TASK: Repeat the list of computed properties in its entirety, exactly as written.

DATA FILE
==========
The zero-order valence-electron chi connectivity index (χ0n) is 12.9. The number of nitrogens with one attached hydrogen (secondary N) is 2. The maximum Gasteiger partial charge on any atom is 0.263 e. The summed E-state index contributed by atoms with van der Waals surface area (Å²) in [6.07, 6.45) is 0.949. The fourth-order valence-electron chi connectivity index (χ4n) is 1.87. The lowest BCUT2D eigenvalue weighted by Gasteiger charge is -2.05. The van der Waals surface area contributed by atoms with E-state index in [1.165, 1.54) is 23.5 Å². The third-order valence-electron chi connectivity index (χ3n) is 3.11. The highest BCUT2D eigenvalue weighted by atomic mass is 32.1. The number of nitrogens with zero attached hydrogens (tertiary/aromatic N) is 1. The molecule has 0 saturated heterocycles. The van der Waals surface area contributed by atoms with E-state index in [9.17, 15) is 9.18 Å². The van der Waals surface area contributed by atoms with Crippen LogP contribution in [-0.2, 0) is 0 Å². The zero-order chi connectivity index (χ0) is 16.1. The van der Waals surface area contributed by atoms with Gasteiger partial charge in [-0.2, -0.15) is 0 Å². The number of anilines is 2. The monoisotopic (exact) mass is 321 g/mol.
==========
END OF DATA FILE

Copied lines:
The zero-order valence-electron chi connectivity index (χ0n) is 12.9. The number of nitrogens with one attached hydrogen (secondary N) is 2. The maximum Gasteiger partial charge on any atom is 0.263 e. The summed E-state index contributed by atoms with van der Waals surface area (Å²) in [6.07, 6.45) is 0.949. The fourth-order valence-electron chi connectivity index (χ4n) is 1.87. The lowest BCUT2D eigenvalue weighted by Gasteiger charge is -2.05. The van der Waals surface area contributed by atoms with E-state index in [1.165, 1.54) is 23.5 Å². The third-order valence-electron chi connectivity index (χ3n) is 3.11. The highest BCUT2D eigenvalue weighted by atomic mass is 32.1. The number of nitrogens with zero attached hydrogens (tertiary/aromatic N) is 1. The molecule has 0 saturated heterocycles. The van der Waals surface area contributed by atoms with E-state index in [9.17, 15) is 9.18 Å². The van der Waals surface area contributed by atoms with Crippen LogP contribution in [-0.2, 0) is 0 Å². The zero-order chi connectivity index (χ0) is 16.1. The van der Waals surface area contributed by atoms with Gasteiger partial charge in [-0.2, -0.15) is 0 Å². The number of anilines is 2. The monoisotopic (exact) mass is 321 g/mol.